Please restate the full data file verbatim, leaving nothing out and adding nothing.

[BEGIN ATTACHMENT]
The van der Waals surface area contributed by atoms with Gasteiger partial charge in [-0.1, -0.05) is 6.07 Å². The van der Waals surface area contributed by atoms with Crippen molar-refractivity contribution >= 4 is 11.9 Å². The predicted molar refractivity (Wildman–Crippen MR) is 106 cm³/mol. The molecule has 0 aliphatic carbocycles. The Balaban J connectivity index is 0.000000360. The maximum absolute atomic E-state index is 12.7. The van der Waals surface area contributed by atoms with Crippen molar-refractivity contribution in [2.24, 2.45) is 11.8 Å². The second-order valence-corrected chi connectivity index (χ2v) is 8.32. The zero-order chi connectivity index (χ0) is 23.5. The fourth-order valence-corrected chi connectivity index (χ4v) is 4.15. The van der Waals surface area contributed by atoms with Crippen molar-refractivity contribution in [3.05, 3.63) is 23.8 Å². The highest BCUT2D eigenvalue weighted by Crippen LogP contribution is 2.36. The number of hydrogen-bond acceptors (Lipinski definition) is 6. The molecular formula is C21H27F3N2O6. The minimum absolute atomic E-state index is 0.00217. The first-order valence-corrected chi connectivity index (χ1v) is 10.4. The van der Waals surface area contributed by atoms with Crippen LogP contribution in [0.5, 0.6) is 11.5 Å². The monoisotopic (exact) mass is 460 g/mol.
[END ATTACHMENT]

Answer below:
The van der Waals surface area contributed by atoms with Gasteiger partial charge in [-0.1, -0.05) is 6.07 Å². The van der Waals surface area contributed by atoms with Crippen molar-refractivity contribution >= 4 is 11.9 Å². The predicted molar refractivity (Wildman–Crippen MR) is 106 cm³/mol. The molecule has 0 aliphatic carbocycles. The Balaban J connectivity index is 0.000000360. The maximum absolute atomic E-state index is 12.7. The van der Waals surface area contributed by atoms with Crippen molar-refractivity contribution in [2.24, 2.45) is 11.8 Å². The second-order valence-corrected chi connectivity index (χ2v) is 8.32. The zero-order chi connectivity index (χ0) is 23.5. The fourth-order valence-corrected chi connectivity index (χ4v) is 4.15. The van der Waals surface area contributed by atoms with Crippen molar-refractivity contribution in [3.05, 3.63) is 23.8 Å². The highest BCUT2D eigenvalue weighted by Crippen LogP contribution is 2.36. The number of hydrogen-bond acceptors (Lipinski definition) is 6. The molecular formula is C21H27F3N2O6. The minimum absolute atomic E-state index is 0.00217. The first-order valence-corrected chi connectivity index (χ1v) is 10.4. The van der Waals surface area contributed by atoms with Crippen LogP contribution in [0.5, 0.6) is 11.5 Å². The monoisotopic (exact) mass is 460 g/mol.